Carboxy-THC has zero psychoactive effect. It cannot affect driving one way or another. It’s a metabolite of THC. But it’s not THC. So then why test for it?
A positive lab test for Carboxy THC shows past marijuana use. But it does not show recent use.
In fact, the first time you smoke marijuana you’ll immediately have THC in your blood, but no Carboxy-THC. Your body will need time to break down the THC, first into Hydroxy-THC, then in Carboxy THC.
So Carboxy-THC can indicate lack of recent use, in this situation. In any event, Carboxy THC cannot and does not indicate recent use, or possible impairment. It’s not evidence of DUI-marijuana, as a result.
Just because you can, should you?
Labs can and do commonly test for THC and the metabolites Hydroxy THC and Carboxy THC. Lab reports usually show levels for all three.
In other contexts, you may want to know about marijuana use in the past month or so. For example, a probation officer might want to know, where a condition of probation is “no use of non-prescribed marijuana.”
But in a DUI-marijuana case, a positive lab result for Carboxy THC has no probative value. Because it does not prove recent use.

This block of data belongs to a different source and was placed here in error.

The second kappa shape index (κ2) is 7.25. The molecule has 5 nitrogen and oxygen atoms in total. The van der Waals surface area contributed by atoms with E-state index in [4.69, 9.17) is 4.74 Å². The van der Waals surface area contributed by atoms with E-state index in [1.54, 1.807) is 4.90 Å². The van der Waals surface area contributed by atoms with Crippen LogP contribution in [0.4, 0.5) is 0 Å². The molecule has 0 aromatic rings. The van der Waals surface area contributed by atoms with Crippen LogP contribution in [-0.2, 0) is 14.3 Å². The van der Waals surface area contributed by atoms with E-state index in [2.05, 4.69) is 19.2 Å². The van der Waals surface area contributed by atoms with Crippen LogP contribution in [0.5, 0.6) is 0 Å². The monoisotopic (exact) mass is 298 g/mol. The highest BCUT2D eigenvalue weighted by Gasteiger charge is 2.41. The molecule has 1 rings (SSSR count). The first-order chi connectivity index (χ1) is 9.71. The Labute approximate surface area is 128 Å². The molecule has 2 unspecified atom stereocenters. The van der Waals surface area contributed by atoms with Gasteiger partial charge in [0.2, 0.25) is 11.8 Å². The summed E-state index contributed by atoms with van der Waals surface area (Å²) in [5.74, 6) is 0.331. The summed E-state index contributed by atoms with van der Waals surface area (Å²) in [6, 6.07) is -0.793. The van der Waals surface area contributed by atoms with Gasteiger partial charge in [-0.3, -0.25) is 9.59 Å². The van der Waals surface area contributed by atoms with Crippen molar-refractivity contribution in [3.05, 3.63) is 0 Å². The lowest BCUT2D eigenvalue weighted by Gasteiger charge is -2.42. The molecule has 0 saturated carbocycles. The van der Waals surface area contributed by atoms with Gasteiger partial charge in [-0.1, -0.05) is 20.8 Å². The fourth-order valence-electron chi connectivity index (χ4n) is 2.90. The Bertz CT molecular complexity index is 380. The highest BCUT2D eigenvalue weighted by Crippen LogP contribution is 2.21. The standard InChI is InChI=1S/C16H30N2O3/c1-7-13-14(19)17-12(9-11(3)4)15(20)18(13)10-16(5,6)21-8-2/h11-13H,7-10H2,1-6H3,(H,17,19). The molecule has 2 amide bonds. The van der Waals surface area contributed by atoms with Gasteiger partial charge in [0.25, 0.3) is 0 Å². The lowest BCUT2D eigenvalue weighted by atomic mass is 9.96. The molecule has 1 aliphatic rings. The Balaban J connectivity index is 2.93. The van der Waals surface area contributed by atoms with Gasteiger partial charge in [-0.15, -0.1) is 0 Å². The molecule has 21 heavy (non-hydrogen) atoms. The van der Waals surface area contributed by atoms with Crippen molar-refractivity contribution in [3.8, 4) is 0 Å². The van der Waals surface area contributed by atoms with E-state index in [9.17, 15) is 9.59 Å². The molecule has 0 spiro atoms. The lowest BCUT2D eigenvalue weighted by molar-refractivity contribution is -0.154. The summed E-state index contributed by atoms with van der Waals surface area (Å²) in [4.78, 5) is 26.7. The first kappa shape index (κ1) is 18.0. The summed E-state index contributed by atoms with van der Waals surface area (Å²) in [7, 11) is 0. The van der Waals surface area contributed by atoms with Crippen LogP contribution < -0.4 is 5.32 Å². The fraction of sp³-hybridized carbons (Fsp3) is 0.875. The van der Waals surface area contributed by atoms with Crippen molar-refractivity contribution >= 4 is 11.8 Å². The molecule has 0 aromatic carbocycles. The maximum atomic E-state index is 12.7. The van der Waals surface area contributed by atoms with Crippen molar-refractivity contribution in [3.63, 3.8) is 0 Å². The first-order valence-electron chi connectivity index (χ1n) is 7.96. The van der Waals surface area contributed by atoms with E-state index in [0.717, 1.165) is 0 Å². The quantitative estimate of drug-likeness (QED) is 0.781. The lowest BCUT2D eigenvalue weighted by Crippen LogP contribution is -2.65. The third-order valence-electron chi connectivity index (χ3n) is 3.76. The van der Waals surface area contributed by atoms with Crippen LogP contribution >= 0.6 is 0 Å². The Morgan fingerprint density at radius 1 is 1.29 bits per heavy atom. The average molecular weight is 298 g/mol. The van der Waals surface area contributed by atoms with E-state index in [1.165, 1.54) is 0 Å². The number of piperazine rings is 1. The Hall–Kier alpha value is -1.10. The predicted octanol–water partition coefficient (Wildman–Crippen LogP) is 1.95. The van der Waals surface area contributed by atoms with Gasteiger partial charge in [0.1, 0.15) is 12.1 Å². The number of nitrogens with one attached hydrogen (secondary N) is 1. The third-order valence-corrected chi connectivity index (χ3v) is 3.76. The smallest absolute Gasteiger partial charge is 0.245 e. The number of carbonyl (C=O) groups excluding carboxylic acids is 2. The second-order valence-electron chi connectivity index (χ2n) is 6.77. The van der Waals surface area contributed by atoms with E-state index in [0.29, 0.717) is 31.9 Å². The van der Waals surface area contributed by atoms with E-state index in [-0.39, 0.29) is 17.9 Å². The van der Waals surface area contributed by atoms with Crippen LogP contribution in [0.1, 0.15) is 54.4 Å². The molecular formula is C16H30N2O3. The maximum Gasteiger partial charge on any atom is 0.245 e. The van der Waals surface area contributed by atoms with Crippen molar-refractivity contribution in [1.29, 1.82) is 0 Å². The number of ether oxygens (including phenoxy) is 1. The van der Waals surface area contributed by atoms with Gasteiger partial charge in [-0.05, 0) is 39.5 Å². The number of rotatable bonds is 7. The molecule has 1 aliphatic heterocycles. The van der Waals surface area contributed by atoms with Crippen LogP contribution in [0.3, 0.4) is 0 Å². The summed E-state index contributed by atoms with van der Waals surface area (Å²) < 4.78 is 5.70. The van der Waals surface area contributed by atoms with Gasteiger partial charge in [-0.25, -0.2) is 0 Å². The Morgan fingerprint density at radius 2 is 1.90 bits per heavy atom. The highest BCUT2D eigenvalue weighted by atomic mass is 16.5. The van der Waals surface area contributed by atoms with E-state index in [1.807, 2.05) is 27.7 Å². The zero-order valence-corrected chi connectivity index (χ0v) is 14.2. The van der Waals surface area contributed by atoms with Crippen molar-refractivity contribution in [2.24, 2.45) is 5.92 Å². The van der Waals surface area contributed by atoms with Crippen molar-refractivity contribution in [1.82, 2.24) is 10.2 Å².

On the other hand, an actual blood THC level is evidence of use within the past 12 hours or so.
Would legalization increase marijuana-DUI cases?
People are using marijuana illegally in Minnesota right now. Most are responsible and avoid driving under the influence. And Driving Under the Influence of marijuana is already a crime.
No one really knows whether more people will use marijuana in Minnesota when it’s legal, compared to now. Some may be less interested, once legal. And though most people have tried it, most who try it do not become regular users. They just don’t like the effect of marijuana. Legalization is not going to change that.
But if there were an increase in users; how many would choose to drive after using? And if they did, what risk to public safety does that present?
We know that driving with 0.08 BAC alcohol or with two or more passenger is riskier. And we know that the risk is comparable to driving while pregnant or while talking on your hands-free cell phone.
All of those create elevated risks. But the fear, that driving after using marijuana is the same as driving after drinking alcohol, is not based on evidence.
To equate the problem of DUI-marijuana with the problem of DUI-alcohol is a false equivalence. They are not equal risks. Not even close.
About the author
Thomas C. Gallagher is a Minneapolis criminal defense attorney. Gallagher defends clients from charges of DUI-marijuana.
He teaches Continuing Legal Education courses on Marijuana DUI law to prosecutors, defense attorneys, and judges.
He also serves on the Board of Minnesota NORML, a nonprofit working to reform marijuana laws in Minnesota.